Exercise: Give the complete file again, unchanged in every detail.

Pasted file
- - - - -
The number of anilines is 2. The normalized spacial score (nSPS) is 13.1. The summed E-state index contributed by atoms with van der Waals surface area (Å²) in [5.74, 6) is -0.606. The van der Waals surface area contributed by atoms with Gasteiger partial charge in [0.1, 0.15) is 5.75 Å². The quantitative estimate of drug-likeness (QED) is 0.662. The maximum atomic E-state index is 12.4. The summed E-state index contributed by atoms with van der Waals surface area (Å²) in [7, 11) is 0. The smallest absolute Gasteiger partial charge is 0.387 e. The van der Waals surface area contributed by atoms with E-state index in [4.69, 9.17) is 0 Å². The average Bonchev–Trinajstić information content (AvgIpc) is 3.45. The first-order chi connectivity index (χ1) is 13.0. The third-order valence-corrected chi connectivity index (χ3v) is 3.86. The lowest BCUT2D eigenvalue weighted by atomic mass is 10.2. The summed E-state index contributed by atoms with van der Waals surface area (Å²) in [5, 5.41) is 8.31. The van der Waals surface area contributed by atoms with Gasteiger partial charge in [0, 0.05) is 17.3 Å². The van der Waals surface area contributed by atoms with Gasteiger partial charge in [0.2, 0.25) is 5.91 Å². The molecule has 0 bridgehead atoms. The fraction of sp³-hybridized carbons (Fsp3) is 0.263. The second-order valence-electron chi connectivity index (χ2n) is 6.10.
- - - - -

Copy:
The number of anilines is 2. The normalized spacial score (nSPS) is 13.1. The summed E-state index contributed by atoms with van der Waals surface area (Å²) in [5.74, 6) is -0.606. The van der Waals surface area contributed by atoms with Gasteiger partial charge in [0.1, 0.15) is 5.75 Å². The quantitative estimate of drug-likeness (QED) is 0.662. The maximum atomic E-state index is 12.4. The summed E-state index contributed by atoms with van der Waals surface area (Å²) in [7, 11) is 0. The smallest absolute Gasteiger partial charge is 0.387 e. The van der Waals surface area contributed by atoms with E-state index in [4.69, 9.17) is 0 Å². The average Bonchev–Trinajstić information content (AvgIpc) is 3.45. The first-order chi connectivity index (χ1) is 13.0. The third-order valence-corrected chi connectivity index (χ3v) is 3.86. The lowest BCUT2D eigenvalue weighted by atomic mass is 10.2. The summed E-state index contributed by atoms with van der Waals surface area (Å²) in [5, 5.41) is 8.31. The van der Waals surface area contributed by atoms with Gasteiger partial charge in [0, 0.05) is 17.3 Å². The van der Waals surface area contributed by atoms with Gasteiger partial charge in [0.2, 0.25) is 5.91 Å². The molecule has 0 bridgehead atoms. The fraction of sp³-hybridized carbons (Fsp3) is 0.263. The second-order valence-electron chi connectivity index (χ2n) is 6.10.